Women at Davos
Katrin Bennhold reports in the NY Times:
Iris Bohnet navigates the narrow carpeted stairs to the wood-paneled hotel lobby balancing a smartphone, two bags and a winter coat the size of a duvet. It’s below freezing here. She’s been up for an hour already, checking emails and sending a quick note to her husband, who is looking after their two boys, but mostly, she admits, blow-drying her hair. This is her first observation of the day: Davos Woman gets less sleep than Davos Man because of her hair.
Ms. Bohnet studies gender inequality. A behavioral economist at the Harvard Kennedy School, she is one of about 600 female participants at this year’s World Economic Forum. There are about 2,400 men — that’s 80 percent of all participants. The gender imbalance here very much reflects the dearth of female leaders in the real world. As one female American executive put it: “Who do they think they are? The Senate?”
I was curious: What is it like to be Davos Woman for a day?
We step into the Davos dawn and start walking down the icy sidewalk. Ms. Bohnet’s first appointment is a breakfast panel on how to increase gender diversity in companies. She recently wrote a book on the subject and will be one of the speakers.
Ms. Bohnet arrived the day before and caught the end of the conference’s annual women’s reception. This is where female newcomers to Davos receive advice from the regulars — a sort of survivors’ guide for the 20 percent. Bring sturdy shoes. Expect long security lines. Don’t be intimidated, but if you are, don’t show it.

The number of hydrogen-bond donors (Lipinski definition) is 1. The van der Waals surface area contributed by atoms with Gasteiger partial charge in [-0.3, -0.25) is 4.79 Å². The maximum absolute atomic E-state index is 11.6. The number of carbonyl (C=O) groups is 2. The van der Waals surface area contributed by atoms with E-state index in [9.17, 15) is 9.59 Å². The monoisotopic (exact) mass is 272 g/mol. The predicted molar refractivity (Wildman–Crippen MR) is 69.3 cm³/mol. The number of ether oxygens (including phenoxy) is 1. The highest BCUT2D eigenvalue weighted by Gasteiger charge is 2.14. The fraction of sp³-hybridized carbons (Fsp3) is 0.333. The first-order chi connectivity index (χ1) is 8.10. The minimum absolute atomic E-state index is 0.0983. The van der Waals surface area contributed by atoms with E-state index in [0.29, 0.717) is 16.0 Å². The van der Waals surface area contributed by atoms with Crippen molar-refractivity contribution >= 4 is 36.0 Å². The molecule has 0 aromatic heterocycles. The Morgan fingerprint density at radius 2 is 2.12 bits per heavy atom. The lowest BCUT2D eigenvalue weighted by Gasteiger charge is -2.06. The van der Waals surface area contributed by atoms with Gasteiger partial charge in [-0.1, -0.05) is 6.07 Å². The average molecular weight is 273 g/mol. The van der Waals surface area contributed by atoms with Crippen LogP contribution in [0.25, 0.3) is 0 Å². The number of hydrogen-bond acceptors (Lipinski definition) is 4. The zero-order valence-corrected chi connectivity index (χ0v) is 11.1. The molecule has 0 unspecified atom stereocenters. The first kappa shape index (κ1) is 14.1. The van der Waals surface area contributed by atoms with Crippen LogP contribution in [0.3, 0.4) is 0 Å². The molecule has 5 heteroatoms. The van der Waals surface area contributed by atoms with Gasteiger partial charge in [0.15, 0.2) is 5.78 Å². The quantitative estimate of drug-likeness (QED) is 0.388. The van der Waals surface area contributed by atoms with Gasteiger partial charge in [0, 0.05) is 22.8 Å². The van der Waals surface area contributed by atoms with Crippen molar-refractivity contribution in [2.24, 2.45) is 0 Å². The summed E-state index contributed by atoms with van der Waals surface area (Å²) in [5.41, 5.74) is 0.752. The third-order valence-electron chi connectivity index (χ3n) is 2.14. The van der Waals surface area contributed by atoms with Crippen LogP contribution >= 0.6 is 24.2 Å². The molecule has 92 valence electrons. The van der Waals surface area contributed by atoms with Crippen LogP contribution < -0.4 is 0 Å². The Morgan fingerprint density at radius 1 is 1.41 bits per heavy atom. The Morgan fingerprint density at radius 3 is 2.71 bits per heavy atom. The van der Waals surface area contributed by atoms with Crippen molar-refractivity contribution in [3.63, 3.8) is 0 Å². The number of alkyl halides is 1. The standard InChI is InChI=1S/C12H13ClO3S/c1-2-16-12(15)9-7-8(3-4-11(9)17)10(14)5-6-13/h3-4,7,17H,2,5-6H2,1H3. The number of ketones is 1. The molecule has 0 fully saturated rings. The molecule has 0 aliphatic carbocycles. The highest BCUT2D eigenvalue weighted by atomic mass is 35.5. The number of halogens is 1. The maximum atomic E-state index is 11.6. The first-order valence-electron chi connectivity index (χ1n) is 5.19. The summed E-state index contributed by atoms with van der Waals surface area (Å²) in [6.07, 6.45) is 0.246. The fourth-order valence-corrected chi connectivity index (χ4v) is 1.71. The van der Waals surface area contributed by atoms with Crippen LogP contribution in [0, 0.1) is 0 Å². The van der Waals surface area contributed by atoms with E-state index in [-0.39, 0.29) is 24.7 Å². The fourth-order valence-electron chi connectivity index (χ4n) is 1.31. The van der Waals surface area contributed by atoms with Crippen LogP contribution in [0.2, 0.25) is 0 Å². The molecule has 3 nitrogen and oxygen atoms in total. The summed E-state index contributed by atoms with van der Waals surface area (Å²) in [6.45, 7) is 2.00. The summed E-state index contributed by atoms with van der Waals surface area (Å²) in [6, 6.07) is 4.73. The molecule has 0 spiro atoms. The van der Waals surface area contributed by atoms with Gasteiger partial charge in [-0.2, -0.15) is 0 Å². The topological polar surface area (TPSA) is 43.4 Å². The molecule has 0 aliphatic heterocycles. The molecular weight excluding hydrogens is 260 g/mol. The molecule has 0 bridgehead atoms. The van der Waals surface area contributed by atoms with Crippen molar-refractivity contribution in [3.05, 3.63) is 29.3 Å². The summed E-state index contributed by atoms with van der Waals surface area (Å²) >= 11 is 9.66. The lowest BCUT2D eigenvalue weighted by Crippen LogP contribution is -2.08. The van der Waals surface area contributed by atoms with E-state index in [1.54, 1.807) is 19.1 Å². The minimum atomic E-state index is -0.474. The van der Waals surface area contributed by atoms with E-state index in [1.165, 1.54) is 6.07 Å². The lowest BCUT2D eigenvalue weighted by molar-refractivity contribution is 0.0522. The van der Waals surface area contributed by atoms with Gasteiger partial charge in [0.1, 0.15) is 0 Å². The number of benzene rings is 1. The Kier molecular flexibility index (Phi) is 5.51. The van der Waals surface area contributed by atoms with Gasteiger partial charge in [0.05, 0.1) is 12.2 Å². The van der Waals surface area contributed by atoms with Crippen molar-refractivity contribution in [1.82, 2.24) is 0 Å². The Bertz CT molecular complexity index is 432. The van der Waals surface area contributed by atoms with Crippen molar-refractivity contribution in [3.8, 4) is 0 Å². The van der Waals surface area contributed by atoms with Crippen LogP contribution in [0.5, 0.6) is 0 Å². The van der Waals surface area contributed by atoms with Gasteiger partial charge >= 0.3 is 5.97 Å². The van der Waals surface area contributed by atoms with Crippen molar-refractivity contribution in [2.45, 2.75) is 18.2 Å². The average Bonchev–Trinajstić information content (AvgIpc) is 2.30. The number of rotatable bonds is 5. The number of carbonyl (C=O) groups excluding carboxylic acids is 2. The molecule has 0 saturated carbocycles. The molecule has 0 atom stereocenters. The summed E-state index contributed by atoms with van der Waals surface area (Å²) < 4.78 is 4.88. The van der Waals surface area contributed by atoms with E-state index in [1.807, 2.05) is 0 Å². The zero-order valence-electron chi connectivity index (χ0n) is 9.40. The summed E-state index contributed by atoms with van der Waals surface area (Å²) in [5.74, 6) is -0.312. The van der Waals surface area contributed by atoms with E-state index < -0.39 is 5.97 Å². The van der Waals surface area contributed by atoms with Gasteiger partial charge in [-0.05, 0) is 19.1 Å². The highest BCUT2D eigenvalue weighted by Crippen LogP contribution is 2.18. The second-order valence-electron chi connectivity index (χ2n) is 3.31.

Ms. Bohnet knows the drill. This is her fourth year as Davos Woman. She is wearing sturdy shoes and carries her high heels in a spare bag.
There are quite a few men in the line at the Morosani Schweizerhof hotel. “That’s encouraging,” Ms. Bohnet whispers.
Have they all gotten up this early to learn about gender equality? We quickly discover that there is a finance breakfast scheduled for the same time.
Still, of the roughly 200 people who have come for the gender discussion, perhaps a third are men. And half of the speakers are women. This is good, in my thinking.
The first time I came to Davos, in 2002, it was pretty standard to have a panel with four middle-aged men. A “manel,” as women here call it.
The setup for the rare female speaker was often awkward. Microphones that interfered with earrings. Barstool-like chairs that made legs dangle, skirts ride up and high heels fall off.
Over the next hour and a half, it almost seems as if the corporate world could be on the cusp of a gender revolution. Unilever and Mercer are using a gender-neutral assessment test to hire employees. SAP is using a big data tool to evaluate employees and job ads that avoid adjectives like “aggressive” and “competitive” that have been shown to put off women. The number of female managers has risen at all three companies.
This is all in Ms. Bohnet’s book, “What Works,” a blueprint for how to de-bias organizations rather than human beings. We are all biased, she explains. “Even if you have the best intentions, it’s hard to overcome your unconscious biases.”
Her favorite example is about the top orchestras in the United States, which began having auditions behind curtains in the 1970s. At the time only 5 percent of their musicians were women. Orchestra directors were confident that they did not need the curtain and that they had been choosing candidates purely on sound.
But with the curtain, the proportion of female musicians in American orchestras started to rise. It’s nearly 40 percent today. . .
Later in the article (but do read the whole thing):
McKinsey has done extensive research to prove that gender diversity is good for business. It recently piloted an algorithm built to recruit employees without bias. The formula picked more women.
“Wow,” Ms. Bohnet says. “After a morning like this, you really think something is happening.”